116 3rd St SE
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AMES — Ashley Joens called last week the toughest the Iowa State women’s basketball team has faced all season.
With good reason.
Joens, Iowa State’s leading scorer and veteran leader, along with her sister, Aubery Joens, missed the Cyclones’ home game against Texas on Jan. 19 due to COVID-19 health and safety protocols, and had to watch their team lose by 18 points. They rejoined the team Sunday in Waco, Texas, only to return to the court for a 26-point loss against the Baylor Bears.
After the two losses, Iowa State dropped from No. 7 in the AP Top 25 to No. 13 ahead of Wednesday’s home tilt against the Kansas Jayhawks (6:30 p.m., ESPN+).
But while the Cyclones (16-3, 5-2 Big 12) looked as lost and out of sorts as they’ve been all year from the outside, they were steady as a rock thanks to two young players with voices louder than they might appear.
That’s where Lexi Donarski and Emily Ryan come into play.
“Emily and (Lexi) are the kind of leaders that any team needs, and especially when you get punched in the nose like we got punched in the nose last week,” ISU Coach Bill Fennelly said Tuesday. “You gotta have someone that rallies. Those two are two of the best at doing that.”
Filling the void of Cheryl Miller Award winner Ashley Joens? What might seem like a tall task to some comes naturally for the Cyclones’ leading guards if you ask Fennelly.
Their ability to lead through the struggle starts with how Donarski and Ryan were raised, Fennelly said. Both were born in the Midwest (Donarski in La Crosse, Wis., and Ryan in Claflin, Kan.) and Fennelly said they always have had a voice ever since they arrived on campus.
It’s only been in the last year or so when their step into leadership has taken off.
And after dealing with two blowout losses and external pressure, Fennelly said his two young guards could sense they had to take charge.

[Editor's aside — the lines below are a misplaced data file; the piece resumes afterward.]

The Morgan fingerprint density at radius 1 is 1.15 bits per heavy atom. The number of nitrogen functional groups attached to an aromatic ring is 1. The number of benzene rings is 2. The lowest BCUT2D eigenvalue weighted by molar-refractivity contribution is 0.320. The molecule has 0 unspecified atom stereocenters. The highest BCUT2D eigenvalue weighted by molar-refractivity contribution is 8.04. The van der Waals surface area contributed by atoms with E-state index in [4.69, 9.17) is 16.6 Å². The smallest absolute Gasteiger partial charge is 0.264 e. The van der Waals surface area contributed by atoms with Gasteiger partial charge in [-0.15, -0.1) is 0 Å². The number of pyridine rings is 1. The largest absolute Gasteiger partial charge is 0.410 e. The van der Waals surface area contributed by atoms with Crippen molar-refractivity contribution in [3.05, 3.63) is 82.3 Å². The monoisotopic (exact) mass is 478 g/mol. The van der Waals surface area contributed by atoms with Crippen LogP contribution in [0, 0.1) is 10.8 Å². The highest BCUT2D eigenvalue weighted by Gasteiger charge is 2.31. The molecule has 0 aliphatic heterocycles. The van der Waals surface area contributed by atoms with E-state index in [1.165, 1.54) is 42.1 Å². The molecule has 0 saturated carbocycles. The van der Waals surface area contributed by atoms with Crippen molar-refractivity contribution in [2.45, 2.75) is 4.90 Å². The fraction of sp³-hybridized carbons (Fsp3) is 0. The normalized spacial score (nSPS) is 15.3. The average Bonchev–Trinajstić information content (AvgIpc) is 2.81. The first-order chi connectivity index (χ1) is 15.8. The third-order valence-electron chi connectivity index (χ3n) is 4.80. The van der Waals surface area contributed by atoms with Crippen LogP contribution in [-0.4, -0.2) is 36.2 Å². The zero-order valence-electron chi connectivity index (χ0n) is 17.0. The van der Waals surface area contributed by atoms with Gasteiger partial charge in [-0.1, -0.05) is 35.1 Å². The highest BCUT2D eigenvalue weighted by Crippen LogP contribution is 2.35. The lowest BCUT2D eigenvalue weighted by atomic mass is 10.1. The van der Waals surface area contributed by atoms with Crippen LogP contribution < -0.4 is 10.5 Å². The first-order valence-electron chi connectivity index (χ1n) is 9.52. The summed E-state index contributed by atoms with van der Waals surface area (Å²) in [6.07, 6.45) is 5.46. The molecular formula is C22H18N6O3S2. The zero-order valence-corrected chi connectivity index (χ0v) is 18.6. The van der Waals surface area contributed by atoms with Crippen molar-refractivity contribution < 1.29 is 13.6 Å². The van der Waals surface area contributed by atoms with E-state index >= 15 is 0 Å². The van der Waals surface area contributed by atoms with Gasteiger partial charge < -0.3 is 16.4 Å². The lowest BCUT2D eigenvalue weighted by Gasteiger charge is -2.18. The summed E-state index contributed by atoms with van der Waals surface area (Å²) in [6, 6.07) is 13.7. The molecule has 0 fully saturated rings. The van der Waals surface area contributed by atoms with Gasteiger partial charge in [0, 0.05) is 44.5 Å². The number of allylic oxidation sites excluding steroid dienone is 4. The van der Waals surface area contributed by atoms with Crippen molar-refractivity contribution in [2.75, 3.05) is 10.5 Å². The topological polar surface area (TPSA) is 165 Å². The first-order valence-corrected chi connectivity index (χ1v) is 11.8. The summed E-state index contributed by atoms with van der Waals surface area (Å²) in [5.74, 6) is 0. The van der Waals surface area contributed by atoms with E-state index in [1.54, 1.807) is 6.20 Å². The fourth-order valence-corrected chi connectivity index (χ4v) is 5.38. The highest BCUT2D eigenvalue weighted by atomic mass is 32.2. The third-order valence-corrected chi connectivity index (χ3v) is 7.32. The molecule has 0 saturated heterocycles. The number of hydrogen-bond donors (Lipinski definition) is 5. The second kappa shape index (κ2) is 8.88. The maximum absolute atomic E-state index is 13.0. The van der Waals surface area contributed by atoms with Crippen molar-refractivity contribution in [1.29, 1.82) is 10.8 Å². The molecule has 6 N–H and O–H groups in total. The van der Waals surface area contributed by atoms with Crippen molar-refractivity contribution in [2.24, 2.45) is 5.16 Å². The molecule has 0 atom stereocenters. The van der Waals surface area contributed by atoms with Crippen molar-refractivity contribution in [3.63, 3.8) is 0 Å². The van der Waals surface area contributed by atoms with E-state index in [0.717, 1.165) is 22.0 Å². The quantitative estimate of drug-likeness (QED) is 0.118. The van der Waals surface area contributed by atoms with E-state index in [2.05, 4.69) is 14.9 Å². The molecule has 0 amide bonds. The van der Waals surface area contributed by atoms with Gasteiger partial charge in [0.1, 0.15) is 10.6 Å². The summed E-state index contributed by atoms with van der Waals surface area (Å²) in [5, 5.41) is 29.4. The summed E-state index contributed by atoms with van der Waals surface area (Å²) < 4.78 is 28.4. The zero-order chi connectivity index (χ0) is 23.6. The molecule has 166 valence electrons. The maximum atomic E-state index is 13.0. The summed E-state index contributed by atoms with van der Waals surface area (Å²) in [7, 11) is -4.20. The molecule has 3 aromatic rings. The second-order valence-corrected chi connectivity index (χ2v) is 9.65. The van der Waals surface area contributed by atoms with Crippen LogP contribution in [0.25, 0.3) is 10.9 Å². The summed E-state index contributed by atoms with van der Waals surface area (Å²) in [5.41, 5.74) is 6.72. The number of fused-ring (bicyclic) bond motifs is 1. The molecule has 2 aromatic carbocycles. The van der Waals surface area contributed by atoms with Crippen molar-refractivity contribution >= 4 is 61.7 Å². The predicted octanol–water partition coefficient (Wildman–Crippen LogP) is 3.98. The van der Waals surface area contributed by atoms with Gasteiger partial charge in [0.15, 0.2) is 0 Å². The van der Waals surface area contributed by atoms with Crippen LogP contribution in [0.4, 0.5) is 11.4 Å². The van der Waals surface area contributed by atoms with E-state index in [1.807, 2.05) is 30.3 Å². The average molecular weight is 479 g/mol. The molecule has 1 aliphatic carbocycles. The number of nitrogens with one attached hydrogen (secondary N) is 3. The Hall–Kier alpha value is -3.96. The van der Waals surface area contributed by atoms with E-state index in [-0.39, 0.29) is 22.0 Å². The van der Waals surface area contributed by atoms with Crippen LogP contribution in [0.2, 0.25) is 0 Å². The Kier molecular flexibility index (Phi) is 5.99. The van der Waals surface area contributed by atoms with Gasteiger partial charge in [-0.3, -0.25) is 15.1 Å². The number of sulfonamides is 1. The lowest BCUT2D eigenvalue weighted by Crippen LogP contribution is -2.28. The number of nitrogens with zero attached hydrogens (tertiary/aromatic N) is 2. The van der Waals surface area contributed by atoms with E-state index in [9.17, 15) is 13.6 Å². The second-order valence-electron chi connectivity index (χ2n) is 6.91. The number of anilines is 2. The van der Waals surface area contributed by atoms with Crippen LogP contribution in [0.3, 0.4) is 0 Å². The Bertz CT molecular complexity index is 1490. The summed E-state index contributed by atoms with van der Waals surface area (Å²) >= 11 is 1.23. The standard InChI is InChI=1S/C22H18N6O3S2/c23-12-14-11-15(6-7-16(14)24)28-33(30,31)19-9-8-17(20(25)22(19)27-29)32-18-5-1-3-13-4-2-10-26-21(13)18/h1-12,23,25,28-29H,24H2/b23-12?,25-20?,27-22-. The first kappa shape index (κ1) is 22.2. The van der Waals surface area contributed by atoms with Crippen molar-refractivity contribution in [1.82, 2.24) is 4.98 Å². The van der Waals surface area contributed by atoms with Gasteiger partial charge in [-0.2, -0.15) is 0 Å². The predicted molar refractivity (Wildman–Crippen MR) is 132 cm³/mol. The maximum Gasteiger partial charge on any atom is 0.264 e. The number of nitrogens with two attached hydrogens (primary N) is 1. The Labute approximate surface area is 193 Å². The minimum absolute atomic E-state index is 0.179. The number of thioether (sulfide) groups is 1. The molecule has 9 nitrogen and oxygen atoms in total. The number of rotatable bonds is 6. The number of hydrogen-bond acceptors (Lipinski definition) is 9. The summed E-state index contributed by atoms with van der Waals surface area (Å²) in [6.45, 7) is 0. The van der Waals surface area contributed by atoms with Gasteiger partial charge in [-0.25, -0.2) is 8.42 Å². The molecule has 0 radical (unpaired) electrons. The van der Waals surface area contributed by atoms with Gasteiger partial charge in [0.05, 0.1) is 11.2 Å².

“This team’s going to go where they lead them and I like where that is,” Fennelly said.
And in the grand scheme, Ashley Joens said the Cyclones only lost two games — nothing more and nothing less. They already have put last week behind and have gotten back to work like business as usual.
“It was a tough week,” she said. “And we just have to bounce back from it, stick together and really embrace the Iowa State way and know that the toughest week we’ve had is behind us and we’ve got to improve off of that.”
It’s easy to get down on yourself and question your ability to perform after a rough stretch, but Joens said it’s been crucial to have players like Donarski and Ryan be the voices that guide this team through it all.
“They love to play,” Joens said. “They practice hard, play hard. So that really makes the difference when you can lead not only verbally but also by example as well.”
Overall, Fennelly said Tuesday the Cyclones haven’t seemed down in the dumps and aren’t concerned about their recent turmoil. It’s a bump in the road. Welcome to life.
Practice has been short, but intense, Fennelly said, and has been focused toward doing everything in sync and with detail.
Kansas (12-4, 3-3) is a veteran team with only one of its starters being an underclassman. The Jayhawks have played teams close in the Big 12 this season. Three of their last four league games have been decided by single digits. Kansas’ signature win came when it defeated Texas in Austin, 70-66, on Jan. 12.
“Players move on quickly,” Fennelly said. “Young people nowadays it’s, ‘what’s next? Let’s go.’”